Pelosi: 'No disagreement' among Dems

House Democrats are united in their approach to addressing the botched rollout of President Obama's healthcare law, Minority Leader Nancy PelosiNancy Patricia D'Alesandro PelosiVoters Dems need aren't impressed by anti-waterboarding showboating GOP revolts multiply against retiring Ryan No DACA without immigration reform or border security MORE (D-Calif.) said Thursday.

Although a growing number of rank-and-file members have threatened to buck their leadership and support a GOP proposal allowing people to keep their insurance plans, Pelosi suggested those divisions have been exaggerated.

"We're all of one mind," Pelosi said during a press briefing in the Capitol. "There is no disagreement in our Caucus. We have to have a fix. … And we will."

The comments came roughly an hour before President Obama was to unveil an administrative plan to delay for one year the cancellation notices affecting millions of patients whose insurance plans don't meet the minimum coverage requirements under the 2010 healthcare law. Millions have received notice they will lose their plans.

Those cancellations have caused an uproar on Capitol Hill, leading to outrage from members of both parties.

Republicans have charged that Obama broke one of his central promises surrounding the law, providing further evidence that the law should be scrapped altogether.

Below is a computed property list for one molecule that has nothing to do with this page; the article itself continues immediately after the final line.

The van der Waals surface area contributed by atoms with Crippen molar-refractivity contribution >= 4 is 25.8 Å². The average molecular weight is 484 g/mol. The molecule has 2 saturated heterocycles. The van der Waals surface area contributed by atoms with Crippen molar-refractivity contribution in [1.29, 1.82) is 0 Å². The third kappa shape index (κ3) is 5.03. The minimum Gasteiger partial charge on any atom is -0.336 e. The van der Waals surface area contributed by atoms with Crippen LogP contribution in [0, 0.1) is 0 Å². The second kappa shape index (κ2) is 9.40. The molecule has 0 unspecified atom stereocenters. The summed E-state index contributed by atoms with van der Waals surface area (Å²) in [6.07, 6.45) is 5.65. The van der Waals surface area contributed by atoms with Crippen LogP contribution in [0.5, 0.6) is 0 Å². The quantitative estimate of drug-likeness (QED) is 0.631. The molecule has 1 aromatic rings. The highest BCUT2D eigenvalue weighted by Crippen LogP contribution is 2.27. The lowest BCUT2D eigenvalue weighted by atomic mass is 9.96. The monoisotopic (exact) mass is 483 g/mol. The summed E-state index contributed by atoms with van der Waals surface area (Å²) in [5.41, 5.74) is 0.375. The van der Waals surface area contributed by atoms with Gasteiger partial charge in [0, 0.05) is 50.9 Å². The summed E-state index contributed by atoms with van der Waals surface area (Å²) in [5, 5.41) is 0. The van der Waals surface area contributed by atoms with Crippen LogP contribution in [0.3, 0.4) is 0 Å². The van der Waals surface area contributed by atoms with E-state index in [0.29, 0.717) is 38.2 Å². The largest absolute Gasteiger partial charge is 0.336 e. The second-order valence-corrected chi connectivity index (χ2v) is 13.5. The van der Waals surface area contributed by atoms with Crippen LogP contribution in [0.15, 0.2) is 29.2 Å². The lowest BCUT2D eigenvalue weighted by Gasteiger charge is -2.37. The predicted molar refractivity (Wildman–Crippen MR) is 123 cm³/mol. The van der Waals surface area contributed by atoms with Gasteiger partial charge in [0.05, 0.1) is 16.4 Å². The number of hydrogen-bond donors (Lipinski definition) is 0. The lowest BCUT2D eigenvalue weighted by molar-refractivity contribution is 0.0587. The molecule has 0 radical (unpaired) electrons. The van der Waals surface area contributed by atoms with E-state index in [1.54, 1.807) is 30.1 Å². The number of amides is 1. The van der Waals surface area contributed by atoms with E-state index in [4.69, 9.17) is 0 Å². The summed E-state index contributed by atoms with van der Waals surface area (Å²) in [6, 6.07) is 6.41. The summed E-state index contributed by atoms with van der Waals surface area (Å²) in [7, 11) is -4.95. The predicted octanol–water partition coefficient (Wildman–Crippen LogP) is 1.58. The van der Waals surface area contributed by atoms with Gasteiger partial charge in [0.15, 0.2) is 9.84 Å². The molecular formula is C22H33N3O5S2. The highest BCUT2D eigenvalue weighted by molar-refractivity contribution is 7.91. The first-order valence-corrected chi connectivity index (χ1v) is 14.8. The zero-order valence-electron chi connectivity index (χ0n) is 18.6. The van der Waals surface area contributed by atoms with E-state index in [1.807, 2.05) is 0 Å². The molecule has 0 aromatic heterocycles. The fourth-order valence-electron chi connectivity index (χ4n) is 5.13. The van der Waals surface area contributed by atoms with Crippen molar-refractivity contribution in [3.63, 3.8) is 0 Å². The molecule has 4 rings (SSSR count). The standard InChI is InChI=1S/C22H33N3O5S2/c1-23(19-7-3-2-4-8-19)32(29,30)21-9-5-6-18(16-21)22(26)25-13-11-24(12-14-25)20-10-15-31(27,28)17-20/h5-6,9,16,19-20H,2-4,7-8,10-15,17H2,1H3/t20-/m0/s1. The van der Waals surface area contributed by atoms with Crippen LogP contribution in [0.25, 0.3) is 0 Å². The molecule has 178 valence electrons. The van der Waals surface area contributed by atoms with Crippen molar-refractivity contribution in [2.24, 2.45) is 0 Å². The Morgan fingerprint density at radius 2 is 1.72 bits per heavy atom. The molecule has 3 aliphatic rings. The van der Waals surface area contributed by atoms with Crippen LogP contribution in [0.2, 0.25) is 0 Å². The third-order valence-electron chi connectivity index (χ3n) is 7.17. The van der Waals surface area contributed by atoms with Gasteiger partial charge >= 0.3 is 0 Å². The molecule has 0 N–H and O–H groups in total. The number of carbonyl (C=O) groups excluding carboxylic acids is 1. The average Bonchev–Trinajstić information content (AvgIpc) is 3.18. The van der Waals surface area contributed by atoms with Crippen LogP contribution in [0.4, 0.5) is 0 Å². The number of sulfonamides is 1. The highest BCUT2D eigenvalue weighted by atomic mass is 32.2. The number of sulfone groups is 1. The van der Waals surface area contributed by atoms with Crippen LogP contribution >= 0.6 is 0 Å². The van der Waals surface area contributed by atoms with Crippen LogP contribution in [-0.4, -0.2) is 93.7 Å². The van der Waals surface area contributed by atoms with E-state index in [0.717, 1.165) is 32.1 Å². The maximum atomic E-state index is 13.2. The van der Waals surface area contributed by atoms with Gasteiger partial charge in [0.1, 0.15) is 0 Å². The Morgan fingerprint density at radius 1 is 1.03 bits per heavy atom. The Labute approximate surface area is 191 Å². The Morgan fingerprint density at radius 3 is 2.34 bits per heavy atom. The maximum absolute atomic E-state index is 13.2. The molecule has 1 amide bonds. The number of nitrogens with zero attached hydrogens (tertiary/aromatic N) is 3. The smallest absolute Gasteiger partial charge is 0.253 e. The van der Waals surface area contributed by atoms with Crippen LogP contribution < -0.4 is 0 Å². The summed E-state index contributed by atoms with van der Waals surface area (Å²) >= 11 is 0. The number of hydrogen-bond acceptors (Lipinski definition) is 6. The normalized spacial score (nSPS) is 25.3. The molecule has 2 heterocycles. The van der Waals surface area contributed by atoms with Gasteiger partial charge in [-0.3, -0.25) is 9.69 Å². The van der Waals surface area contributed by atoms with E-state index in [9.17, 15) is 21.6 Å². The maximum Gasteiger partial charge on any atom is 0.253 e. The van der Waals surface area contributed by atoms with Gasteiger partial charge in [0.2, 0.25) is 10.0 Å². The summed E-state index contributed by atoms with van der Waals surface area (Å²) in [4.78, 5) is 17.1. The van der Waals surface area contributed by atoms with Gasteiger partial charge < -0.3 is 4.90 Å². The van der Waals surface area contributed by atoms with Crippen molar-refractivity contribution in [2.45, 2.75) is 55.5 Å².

Democrats, meanwhile, are up in arms that they've been forced to defend the law they championed in the face of countless negative headlines. Many view the administration's rollout of the individual mandate as a bumbling affair absent any coherent messaging strategy or outreach plan.

"Nobody is [as] unhappy as I am about the rollout," Pelosi said Thursday. "Well, maybe the president of the United States."

Pelosi said she's been briefed on Obama's plan, but she declined to offer her assessment.

GOP leaders, meanwhile, were quick to pan Obama's strategy.

"I am highly skeptical of their ability to do this administratively," House Speaker John Boehner (R-Ohio) said Thursday, just moments before Obama's announcement.

House Democrats are scheduled to huddle at 2:30 p.m. Thursday in the Capitol to discuss the president's strategy, as well as their own legislative alternative to the Republican bill, which is scheduled for a House vote on Friday.

The Democrats at Thursday's caucus meeting will be joined by several administration officials, including White House chief of staff Denis McDonough; Mike Hash, director of the Office of Health Reform at the Department of Health and Human Services; and Chris Jennings, a top adviser to Obama on health policy.

Democratic leaders will meet the press afterward to lay out their position.